German actor Ferdy Mayne with Michael Twomey
This is a black and white photo of the German-born actor Ferdy Mayne on stage with the Irish actor Michael Twomey. Mayne on the left of this photo, with his distinctive dark eye brows, is speaking into the microphone while Twomey looks on, papers in hand.
Born in Cork, Michael Twomey (1933-2017) grew up on the Mardyke and attended the Presentation Brothers College. Twomey will be remembered in Cork, and beyond, for his two-hander Cha and Miah with his friend Frank Duggan on the RTÉ television show Hall’s Pictorial Weekly. His other stage work included work with the playwright John B Keane for whom he played in many of his productions, including Many Young Men of Twenty, The Year of the Hiker and Sharon’s Grave. He gave his last stage performance as in 2015 two years before his death. In 2013, along with Frank Duggan and Billa O’Connell, Twomey was awarded the Freedom of Cork City for his “unwavering lifetime contribution to professional and amateur theatre, arts, drama and song.” (The Irish Times, 09.09.2017)
The actor Ferdinand ‘Ferdy’ Mayne, was born in Germany in 1916. Being a Jew, he was sent to England from Germany as a child to stay with his aunt and later attended the Royal Academy of Dramatic Art and the Old Vic School. A fluent German speaker he was in demand for propaganda broadcasts during the Second World War and supposedly operated as an informant for the M15. Mayne had a prolific film and theatre career. His stage work includes the role of Max in the long-running Rodgers and Hammerstein production The Sound of Music. Mayne would later achieve international recognition for his various portrayals of suave criminals, Nazi officers, or Hammer horror roles including head vampire in The Fearless Vampire Killers (Roman Polanski, 1967) starring Sharon Tate, Where Eagles Dare (Brian G Hutton, 1968), and The Vampire Lovers (Roy Ward Baker, 1970) starring Kate O’Hara and Dawn Addams (who was a regular visitor to Cork in the early days of the film festival with her then-husband Prince Vittorio Massimo). Mayne later featured in Trip to Vienna (Edgar Reitz, 1973) with Hannelore Elsner, who was in Cork too around the same time as this photo, and he also worked with Kubrick in Barry Lyndon (Stanley Kubrick, 1975).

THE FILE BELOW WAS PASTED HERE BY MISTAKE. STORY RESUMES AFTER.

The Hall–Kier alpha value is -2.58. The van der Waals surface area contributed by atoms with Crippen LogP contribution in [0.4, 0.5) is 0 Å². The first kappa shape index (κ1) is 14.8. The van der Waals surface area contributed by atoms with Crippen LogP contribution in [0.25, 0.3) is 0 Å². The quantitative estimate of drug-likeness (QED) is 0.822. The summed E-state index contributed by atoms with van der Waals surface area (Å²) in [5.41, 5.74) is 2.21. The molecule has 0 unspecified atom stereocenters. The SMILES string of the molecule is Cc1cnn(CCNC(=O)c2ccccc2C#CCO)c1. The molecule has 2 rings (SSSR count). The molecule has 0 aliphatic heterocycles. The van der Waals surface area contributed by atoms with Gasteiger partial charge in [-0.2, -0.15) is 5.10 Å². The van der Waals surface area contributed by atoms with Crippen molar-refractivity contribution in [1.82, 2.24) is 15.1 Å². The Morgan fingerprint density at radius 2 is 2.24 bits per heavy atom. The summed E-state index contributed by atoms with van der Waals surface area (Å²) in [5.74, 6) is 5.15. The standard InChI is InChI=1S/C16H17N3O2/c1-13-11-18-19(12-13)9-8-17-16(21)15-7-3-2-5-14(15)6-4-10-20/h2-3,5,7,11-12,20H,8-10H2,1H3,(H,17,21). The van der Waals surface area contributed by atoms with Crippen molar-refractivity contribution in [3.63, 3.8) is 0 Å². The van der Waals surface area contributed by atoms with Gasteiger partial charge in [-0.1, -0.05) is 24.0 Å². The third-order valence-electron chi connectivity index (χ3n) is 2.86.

In his later years Mayne worked mainly in Europe where he was a favourite with German audiences, and lived in America, working until the late 1990s. His final film role was as General Karl von Weber in the neo-Nazi political thriller The Killers Within (Paul Leder, 1995) before he returned to England, where he died in 1998 following the onset of Parkinson’s Disease.
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